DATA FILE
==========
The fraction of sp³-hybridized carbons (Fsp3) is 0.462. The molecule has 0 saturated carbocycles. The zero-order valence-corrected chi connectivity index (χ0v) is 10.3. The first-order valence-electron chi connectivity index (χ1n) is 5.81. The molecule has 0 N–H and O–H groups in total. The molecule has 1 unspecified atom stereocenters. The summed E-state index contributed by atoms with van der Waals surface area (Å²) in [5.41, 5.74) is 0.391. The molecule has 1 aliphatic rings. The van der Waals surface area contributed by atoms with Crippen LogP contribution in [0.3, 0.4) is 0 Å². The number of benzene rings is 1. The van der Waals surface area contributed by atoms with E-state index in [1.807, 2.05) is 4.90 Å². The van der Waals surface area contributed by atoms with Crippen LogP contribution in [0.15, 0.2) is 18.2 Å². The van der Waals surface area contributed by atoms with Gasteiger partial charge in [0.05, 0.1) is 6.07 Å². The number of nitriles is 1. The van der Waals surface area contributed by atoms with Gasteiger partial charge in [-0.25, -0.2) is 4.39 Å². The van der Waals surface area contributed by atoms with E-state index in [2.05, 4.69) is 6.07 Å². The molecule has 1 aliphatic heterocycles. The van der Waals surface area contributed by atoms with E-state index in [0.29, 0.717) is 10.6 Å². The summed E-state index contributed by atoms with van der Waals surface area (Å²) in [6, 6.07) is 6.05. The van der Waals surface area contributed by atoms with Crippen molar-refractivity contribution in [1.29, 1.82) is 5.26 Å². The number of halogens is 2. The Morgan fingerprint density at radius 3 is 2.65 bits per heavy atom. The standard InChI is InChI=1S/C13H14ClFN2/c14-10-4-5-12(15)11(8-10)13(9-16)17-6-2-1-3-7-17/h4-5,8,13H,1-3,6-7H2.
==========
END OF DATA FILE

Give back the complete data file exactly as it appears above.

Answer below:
The fraction of sp³-hybridized carbons (Fsp3) is 0.462. The molecule has 0 saturated carbocycles. The zero-order valence-corrected chi connectivity index (χ0v) is 10.3. The first-order valence-electron chi connectivity index (χ1n) is 5.81. The molecule has 0 N–H and O–H groups in total. The molecule has 1 unspecified atom stereocenters. The summed E-state index contributed by atoms with van der Waals surface area (Å²) in [5.41, 5.74) is 0.391. The molecule has 1 aliphatic rings. The van der Waals surface area contributed by atoms with Crippen LogP contribution in [0.3, 0.4) is 0 Å². The number of benzene rings is 1. The van der Waals surface area contributed by atoms with E-state index in [1.807, 2.05) is 4.90 Å². The van der Waals surface area contributed by atoms with Crippen LogP contribution in [0.15, 0.2) is 18.2 Å². The van der Waals surface area contributed by atoms with Gasteiger partial charge in [0.05, 0.1) is 6.07 Å². The number of nitriles is 1. The van der Waals surface area contributed by atoms with Gasteiger partial charge in [-0.25, -0.2) is 4.39 Å². The van der Waals surface area contributed by atoms with E-state index in [2.05, 4.69) is 6.07 Å². The molecule has 1 aliphatic heterocycles. The van der Waals surface area contributed by atoms with E-state index in [0.29, 0.717) is 10.6 Å². The summed E-state index contributed by atoms with van der Waals surface area (Å²) in [6, 6.07) is 6.05. The van der Waals surface area contributed by atoms with Crippen molar-refractivity contribution in [1.29, 1.82) is 5.26 Å². The number of halogens is 2. The Morgan fingerprint density at radius 3 is 2.65 bits per heavy atom. The standard InChI is InChI=1S/C13H14ClFN2/c14-10-4-5-12(15)11(8-10)13(9-16)17-6-2-1-3-7-17/h4-5,8,13H,1-3,6-7H2.